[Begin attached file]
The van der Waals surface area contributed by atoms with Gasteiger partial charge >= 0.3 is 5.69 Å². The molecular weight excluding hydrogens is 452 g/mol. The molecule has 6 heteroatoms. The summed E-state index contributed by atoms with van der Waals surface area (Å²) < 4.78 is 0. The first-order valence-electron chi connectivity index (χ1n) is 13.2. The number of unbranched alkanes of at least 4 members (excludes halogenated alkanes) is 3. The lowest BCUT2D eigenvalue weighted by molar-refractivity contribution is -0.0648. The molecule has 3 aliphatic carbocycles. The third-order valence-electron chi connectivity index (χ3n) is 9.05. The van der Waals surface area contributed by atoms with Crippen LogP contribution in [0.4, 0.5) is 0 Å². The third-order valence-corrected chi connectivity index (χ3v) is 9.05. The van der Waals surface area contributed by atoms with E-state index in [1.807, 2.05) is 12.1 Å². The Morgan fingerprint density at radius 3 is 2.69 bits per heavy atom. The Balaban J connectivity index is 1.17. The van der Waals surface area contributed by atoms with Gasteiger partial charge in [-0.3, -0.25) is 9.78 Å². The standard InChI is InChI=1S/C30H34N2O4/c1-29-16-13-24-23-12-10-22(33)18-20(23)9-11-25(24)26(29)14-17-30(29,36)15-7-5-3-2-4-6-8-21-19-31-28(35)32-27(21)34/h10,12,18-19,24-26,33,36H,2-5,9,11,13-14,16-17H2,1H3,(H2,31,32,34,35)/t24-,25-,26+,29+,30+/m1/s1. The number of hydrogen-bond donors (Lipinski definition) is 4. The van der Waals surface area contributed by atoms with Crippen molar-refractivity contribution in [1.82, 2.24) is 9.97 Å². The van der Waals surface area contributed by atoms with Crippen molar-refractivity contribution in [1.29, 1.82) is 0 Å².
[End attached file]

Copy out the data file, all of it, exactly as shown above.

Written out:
The van der Waals surface area contributed by atoms with Gasteiger partial charge >= 0.3 is 5.69 Å². The molecular weight excluding hydrogens is 452 g/mol. The molecule has 6 heteroatoms. The summed E-state index contributed by atoms with van der Waals surface area (Å²) < 4.78 is 0. The first-order valence-electron chi connectivity index (χ1n) is 13.2. The number of unbranched alkanes of at least 4 members (excludes halogenated alkanes) is 3. The lowest BCUT2D eigenvalue weighted by molar-refractivity contribution is -0.0648. The molecule has 3 aliphatic carbocycles. The third-order valence-electron chi connectivity index (χ3n) is 9.05. The van der Waals surface area contributed by atoms with Crippen LogP contribution in [0.4, 0.5) is 0 Å². The third-order valence-corrected chi connectivity index (χ3v) is 9.05. The van der Waals surface area contributed by atoms with E-state index in [1.807, 2.05) is 12.1 Å². The Morgan fingerprint density at radius 3 is 2.69 bits per heavy atom. The Balaban J connectivity index is 1.17. The van der Waals surface area contributed by atoms with Gasteiger partial charge in [-0.3, -0.25) is 9.78 Å². The standard InChI is InChI=1S/C30H34N2O4/c1-29-16-13-24-23-12-10-22(33)18-20(23)9-11-25(24)26(29)14-17-30(29,36)15-7-5-3-2-4-6-8-21-19-31-28(35)32-27(21)34/h10,12,18-19,24-26,33,36H,2-5,9,11,13-14,16-17H2,1H3,(H2,31,32,34,35)/t24-,25-,26+,29+,30+/m1/s1. The number of hydrogen-bond donors (Lipinski definition) is 4. The van der Waals surface area contributed by atoms with Crippen molar-refractivity contribution in [1.82, 2.24) is 9.97 Å². The van der Waals surface area contributed by atoms with Crippen molar-refractivity contribution in [1.29, 1.82) is 0 Å².